The human rights branch of the Organization of American States issued a blistering 300-page report Wednesday morning against one of its members, Venezuela, saying that the oil-rich country run by President Hugo Chavez constrains free expression, the rights of Venezuelans to protest and the ability of opposition politicians to function.
The report is expected to draw a sharp response from the firebrand leader, a former army colonel who in 2008 expelled two Human Rights Watch investigators after they released a critical report in Caracas. Chavez has in the past railed against the OAS as beholden to the interests of the United States, a country he calls an empire with diabolical designs on Venezuela.
The OAS report, compiled and written by the body's Inter-American Commission on Human Rights, reflects growing concern in the region over how Venezuela is governed. It has added weight because the OAS, which is comprised of 34 countries and based in Washington, has at times been viewed by critics as weak-willed when it comes to making tough pronouncements about the internal machinations in member states.
But six members of the Commission on Human Rights -- jurists and rights activists from Antigua, Argentina, Brazil, Chile, El Salvador and the United States -- put together a detailed report that asserts that democracy is in danger in Venezuela. Point by point, the report asserts that state has punished and silenced critics, among them anti-government television stations, demonstrators and opposition politicians who advocate a form of government different from Chavez's, which is allied with Cuba and favors state intervention in the economy.
The report outlines how, after 11 years in power, the president holds tremendous influence over other branches of government. It delves deeply into the executive's influence over the judiciary. Judges who issue decisions the government does not like can be fired, the report says, while hundreds of others are in provisional posts where they can easily be removed.
The commission said that the government has sidelined opposition candidates, disqualifying them from running for office by leveling charges against them. Some adversaries who have been elected to office, like Caracas Mayor Antonio Ledezma, have seen their powers usurped by the use of a parallel government controlled by the president.
"The threats to human rights and democracy are many and very serious, and that's why we published the report," Paulo Sérgio Pinheiro, a member of the commission who specializes in Venezuela, said by phone from his home in Brazil. "You have aggressions against journalists, you have judges who are dismissed perhaps because they didn't give favorable decisions to the government, the suspension of radio stations."
Chavez did not have an immediate response to the report. But in a phone interview Wednesday morning, Roy Chaderton, Venezuela's ambassador to the OAS, said that the commission had become a "confrontational political actor instead of an advocate for defending human rights."
Chaderton said the commission had shown support for a 2002 failed coup against Chavez -- an accusation denied by the commission -- and that its members had dedicated themselves to weakening progressive social movements in Latin America. "They have become a mafia of bureaucrats who want to play a bigger role in the efforts against Venezuela's government," Chaderton said.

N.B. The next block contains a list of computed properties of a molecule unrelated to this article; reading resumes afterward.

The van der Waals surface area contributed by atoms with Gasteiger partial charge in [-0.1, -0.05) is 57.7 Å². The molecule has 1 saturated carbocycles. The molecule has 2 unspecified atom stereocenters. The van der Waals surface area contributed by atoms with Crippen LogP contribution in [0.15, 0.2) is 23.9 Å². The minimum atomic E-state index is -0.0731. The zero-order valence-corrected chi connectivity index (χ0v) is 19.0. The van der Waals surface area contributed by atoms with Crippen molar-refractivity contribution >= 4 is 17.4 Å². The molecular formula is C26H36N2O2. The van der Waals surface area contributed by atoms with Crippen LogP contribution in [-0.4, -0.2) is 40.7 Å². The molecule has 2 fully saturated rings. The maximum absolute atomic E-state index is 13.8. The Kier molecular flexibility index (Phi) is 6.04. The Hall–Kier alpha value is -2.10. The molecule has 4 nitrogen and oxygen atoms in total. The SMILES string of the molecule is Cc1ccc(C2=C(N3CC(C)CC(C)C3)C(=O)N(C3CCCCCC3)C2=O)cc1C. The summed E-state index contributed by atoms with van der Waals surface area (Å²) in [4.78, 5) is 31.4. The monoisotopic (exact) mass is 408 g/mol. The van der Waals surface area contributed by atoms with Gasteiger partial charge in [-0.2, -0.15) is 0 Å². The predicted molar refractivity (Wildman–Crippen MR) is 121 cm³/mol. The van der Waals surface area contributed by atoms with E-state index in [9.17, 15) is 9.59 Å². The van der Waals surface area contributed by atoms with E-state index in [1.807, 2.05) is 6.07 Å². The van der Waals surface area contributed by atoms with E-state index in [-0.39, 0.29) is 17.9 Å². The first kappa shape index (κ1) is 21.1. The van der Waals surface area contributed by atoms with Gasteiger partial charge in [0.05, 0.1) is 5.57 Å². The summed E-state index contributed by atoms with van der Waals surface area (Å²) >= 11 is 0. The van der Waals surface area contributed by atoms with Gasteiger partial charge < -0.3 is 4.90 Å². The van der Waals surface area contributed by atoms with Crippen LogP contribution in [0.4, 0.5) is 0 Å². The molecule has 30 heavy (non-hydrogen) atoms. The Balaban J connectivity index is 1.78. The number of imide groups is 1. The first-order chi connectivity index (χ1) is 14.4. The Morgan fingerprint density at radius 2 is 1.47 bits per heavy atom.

Chavez has frequently characterized his adversaries, from the media to university protesters to opposition politicians, as lackeys of the United States who are out to topple him. He has also defended his government as the world's most democratic.
The commission, in compiling the report, did incorporate the responses provided by Venezuelan authorities to written questionnaires. The government says it permits protests and opposition groups to operate, while focusing much of its energy on improving Venezuelans' standard of living.
Pinheiro said that the commission recognized both the government's progress in areas like poverty reduction and the sustained support Chavez still has among the masses. But Pinheiro said that there can be "no trade off" between political and economic progress. He said that the commission's hope is that the Venezuelan government will take the report seriously and find ways to make improvements.
"This is evidence-based -- it's not just rumor or gossip or the bad humor of the commission," Pinheiro said of the report. "This report, instead of isolating Venezuela, is a call for Venezuela to come on board."
Others who closely track Venezuela, though, said Chavez is not open to criticism and is prone to a disproportionate response when criticized. After releasing a highly critical report about Chavez two years ago, Jose Miguel Vivanco, the Americas director for Human Rights Watch, and a fellow investigator for the group were detained at their Caracas hotel and escorted by armed agents onto a Brazil-bound flight.
"It would be nice to think the Chavez government would pay attention to the report and try to address the very serious problems it documents," Vivanco said. "But until now, Chavez and his officials have responded to all such criticism by attacking its critics, often using conspiracy theories and far-fetched allegations to distract attention from their own human rights practices."
The Chavez government refused to permit the commission to conduct field work in Venezuela as it worked on the report. The commission instead relied on information gleaned from hearings held in Washington, as well as its own investigations into several high-profile cases involving the media and political figures.
"I think the report offers an honest, balanced photograph of the situation today," said Pinheiro.